1

I recently learnt some basic devops and set my server on Digitalocean droplet with travis CI. As there is no travis deploy provider supports for Digitalocean, I have to write my own deploy script. However I have more than 50000 files i.e near about 1 GB of data. I tried scp, ftp, rsync but I feel it takes a lot of time.

What are the transfer tools that is used in enterprise level ? Do they also use RSYNC or SCP. Or there are other tools that is better than these which are being used by medium level enterprises which I am not aware of.

Apart from it I have another question is there any deployment script/tool that can parallely transfer my files over ssh ?

3

Try LFTP that has commands to mirror or parallel copy. LFTP can run over many protocols.

The likely problem you have is that you are transfering a lot of data from a build service to a single vm over the Internet. Enterprises use the same tools and protocols but they pay for more bandwidth else ensure that their builds and deploy happens within the same cloud provider. They then deploy to many servers in parallel using standard protocols like SCP with tools like Ansible. The networks within a single cloud provider (Azure, AWS, GCP) are prioritised. This means of you want fat deployment bandwidth, and to run on Digital Ocean, you should build on Digital Ocean.

It may be the case that a very large amount of the 50k of files dont change on each build. So what you really want is a tool that looks at what files are already deployed. We can expect such tools to use file name, timestamps, file sizes and checksums to check whether a file needs uploading. If your build is stateless and creates 1G of fresh files each time their timestamps are going to be newer that the identical files already deployed. LFTP has an "ignore time stamp" option to avoid transfers of newer but identical files. See this question and answer https://serverfault.com/a/311670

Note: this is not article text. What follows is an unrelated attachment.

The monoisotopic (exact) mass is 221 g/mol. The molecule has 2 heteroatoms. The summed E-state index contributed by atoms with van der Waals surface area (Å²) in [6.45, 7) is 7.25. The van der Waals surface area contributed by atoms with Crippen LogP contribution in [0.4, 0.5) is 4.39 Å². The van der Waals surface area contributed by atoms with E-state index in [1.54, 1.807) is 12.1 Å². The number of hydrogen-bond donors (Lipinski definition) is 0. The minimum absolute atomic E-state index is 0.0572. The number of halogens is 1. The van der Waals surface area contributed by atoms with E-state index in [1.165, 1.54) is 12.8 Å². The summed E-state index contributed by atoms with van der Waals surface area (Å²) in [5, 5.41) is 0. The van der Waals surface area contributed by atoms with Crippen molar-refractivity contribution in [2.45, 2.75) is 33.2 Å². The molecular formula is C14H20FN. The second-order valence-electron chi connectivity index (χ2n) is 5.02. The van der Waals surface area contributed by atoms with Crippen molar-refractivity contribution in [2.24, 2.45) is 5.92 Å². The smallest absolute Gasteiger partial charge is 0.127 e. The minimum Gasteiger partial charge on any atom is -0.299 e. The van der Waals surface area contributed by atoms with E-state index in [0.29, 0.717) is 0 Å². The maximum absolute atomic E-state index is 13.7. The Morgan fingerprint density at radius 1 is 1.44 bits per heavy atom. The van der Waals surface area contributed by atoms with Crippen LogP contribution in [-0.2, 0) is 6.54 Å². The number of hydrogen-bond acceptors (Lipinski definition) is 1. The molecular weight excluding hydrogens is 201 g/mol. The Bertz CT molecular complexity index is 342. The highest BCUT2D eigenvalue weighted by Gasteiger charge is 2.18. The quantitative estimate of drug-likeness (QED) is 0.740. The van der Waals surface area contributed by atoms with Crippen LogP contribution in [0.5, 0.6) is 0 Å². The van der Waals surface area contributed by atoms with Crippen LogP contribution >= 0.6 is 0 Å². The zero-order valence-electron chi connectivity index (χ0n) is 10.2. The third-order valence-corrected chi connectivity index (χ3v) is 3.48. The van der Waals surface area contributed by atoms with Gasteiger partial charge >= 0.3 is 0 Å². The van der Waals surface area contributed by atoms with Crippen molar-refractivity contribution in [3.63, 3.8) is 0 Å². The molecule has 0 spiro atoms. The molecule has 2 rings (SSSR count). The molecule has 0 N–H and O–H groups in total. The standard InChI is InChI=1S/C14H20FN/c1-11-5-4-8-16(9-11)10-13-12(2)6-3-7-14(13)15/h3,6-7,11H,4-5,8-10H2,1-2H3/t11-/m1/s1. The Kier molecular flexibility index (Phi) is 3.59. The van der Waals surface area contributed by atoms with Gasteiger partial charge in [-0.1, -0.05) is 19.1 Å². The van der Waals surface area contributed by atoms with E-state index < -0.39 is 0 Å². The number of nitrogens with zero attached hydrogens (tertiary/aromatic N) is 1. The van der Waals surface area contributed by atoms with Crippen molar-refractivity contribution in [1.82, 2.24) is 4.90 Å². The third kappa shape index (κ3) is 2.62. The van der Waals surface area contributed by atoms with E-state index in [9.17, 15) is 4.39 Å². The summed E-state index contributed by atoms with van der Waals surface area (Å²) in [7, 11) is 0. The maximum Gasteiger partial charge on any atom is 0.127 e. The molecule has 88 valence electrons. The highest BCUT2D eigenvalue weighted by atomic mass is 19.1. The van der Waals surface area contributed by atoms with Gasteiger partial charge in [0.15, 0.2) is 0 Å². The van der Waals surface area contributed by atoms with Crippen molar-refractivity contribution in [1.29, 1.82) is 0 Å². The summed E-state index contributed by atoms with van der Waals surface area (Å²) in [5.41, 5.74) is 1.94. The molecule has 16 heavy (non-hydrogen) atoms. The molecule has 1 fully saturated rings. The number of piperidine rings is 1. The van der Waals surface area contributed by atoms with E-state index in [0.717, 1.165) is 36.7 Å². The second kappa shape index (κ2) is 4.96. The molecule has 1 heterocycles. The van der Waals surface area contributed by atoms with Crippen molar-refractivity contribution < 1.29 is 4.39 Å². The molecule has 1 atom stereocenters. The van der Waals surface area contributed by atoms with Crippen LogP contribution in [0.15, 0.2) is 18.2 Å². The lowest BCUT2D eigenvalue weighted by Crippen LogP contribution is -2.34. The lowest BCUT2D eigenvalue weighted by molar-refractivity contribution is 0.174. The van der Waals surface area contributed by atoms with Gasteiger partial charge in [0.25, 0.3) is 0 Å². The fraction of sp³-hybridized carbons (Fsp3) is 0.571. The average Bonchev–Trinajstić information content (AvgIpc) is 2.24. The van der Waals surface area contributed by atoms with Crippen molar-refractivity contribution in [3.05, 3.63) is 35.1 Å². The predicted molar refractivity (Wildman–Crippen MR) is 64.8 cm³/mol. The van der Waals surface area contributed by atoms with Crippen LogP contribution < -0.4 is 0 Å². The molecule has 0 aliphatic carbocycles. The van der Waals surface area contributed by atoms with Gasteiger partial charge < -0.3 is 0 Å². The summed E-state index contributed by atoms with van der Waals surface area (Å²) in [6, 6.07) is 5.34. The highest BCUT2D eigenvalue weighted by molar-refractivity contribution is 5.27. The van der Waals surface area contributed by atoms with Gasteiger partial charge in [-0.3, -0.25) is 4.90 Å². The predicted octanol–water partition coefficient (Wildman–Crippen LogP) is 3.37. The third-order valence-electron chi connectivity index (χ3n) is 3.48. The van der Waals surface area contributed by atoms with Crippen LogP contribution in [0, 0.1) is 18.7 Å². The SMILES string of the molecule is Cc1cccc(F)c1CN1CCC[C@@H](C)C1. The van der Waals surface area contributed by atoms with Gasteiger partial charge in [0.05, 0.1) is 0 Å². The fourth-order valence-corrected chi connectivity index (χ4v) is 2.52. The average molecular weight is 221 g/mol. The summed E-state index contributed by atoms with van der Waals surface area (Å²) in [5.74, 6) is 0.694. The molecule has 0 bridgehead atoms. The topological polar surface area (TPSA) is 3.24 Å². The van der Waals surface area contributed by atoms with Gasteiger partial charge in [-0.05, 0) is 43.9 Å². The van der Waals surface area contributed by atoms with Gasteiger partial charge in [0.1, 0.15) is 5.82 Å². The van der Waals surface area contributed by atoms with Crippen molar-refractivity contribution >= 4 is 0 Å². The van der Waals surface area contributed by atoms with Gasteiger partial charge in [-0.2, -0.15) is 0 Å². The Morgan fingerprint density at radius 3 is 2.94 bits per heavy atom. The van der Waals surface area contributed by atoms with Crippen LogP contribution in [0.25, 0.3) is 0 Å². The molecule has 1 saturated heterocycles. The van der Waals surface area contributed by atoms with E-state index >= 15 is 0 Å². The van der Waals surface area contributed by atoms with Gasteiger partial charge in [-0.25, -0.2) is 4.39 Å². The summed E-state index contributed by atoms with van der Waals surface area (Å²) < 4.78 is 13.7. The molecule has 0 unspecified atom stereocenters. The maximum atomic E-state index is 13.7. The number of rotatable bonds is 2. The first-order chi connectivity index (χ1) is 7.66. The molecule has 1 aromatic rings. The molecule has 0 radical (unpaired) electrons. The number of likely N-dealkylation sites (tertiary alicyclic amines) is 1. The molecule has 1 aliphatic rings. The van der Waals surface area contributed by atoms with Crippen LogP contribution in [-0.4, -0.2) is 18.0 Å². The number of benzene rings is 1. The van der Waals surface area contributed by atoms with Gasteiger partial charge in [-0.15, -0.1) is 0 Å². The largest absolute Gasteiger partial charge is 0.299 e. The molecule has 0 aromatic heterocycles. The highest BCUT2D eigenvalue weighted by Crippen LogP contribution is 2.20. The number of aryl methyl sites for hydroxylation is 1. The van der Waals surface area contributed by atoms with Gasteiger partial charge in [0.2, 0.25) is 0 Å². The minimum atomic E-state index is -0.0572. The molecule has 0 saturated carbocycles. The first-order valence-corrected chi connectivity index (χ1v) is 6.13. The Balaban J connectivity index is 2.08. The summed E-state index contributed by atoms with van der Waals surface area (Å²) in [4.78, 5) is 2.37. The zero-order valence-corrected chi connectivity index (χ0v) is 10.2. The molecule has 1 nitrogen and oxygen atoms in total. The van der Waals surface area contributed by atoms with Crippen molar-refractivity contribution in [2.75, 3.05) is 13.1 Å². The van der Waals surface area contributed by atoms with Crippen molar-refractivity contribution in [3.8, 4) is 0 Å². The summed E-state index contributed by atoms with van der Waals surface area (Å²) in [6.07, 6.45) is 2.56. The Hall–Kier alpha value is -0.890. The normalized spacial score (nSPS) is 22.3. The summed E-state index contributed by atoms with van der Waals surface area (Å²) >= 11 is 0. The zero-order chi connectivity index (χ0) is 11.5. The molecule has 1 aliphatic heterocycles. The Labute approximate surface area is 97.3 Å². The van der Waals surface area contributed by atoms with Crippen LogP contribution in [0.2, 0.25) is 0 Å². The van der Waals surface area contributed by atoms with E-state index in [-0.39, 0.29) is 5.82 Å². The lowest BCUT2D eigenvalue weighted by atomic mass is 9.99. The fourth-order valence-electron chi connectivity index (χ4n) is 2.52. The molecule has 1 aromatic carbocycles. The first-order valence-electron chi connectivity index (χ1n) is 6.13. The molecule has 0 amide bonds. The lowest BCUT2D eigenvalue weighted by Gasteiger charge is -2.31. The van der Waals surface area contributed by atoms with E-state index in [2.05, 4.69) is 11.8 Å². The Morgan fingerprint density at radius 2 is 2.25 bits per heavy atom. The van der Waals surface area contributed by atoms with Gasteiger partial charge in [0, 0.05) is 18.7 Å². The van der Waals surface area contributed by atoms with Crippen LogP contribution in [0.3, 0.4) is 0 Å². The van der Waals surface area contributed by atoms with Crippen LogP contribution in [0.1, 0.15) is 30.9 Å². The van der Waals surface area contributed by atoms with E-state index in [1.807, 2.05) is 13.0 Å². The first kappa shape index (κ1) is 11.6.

• If enterprises are just using plain old SCP they tend to do deployments using something like Ansible Tower or some "platform" not because it does file transfer faster but because it has role based access control and can hide the ssh keys/passwords from the dev team and keep a full audit trail of what was done. I don't equate "enterprise devops software" with "better technology" as it all uses established protocols or is actually based on opensource like tower. I equate "enterprise devops software" with "costs a lot of money to adds a load of controls and reports to keep management happy". – simbo1905 Dec 8 '18 at 16:08
  • A build service with a "freemuim" business model would go bankrupt very fast if it didn’t throttle bandwidth for free customers and prioritise paying customers. Likewise allowing unlimited bandwidth for “basic tier” hosting would put a hosting company out of business as anyone paying for “premium hosting” wouldn’t see good network speeds. This means “cheap” or “free” means “just good enough for typical users”. Trying to deploy 50k files or 1G isn’t what a typical user needs so it’s not surprising that it “isn’t good enough". Enterprises don't use free or basic services they pay for premium. – simbo1905 Dec 9 '18 at 8:25
1

Not sure this helps you directly, but one option is to build the application within your CI build and push the (versioned) binaries/packages into an artifact repositorie like Sonatype Nexus or JFrog Artifactory. Your build would then, in a later step pull these binaries from the target machine/from within the droplet.

There are many packaging formats, depending on your technology stack, like e.g. NPM packages, jars, nuget packages, gems, Docker images and so on. Typically, you can also define your own package formats.

As I said, this is not a direct answer to the question about "enterprise level file transfer tools", but it is a common way to decouple building and pushing the application and pulling/deploying it.

Your Answer

By clicking “Post Your Answer”, you agree to our terms of service, privacy policy and cookie policy

Not the answer you're looking for? Browse other questions tagged or ask your own question.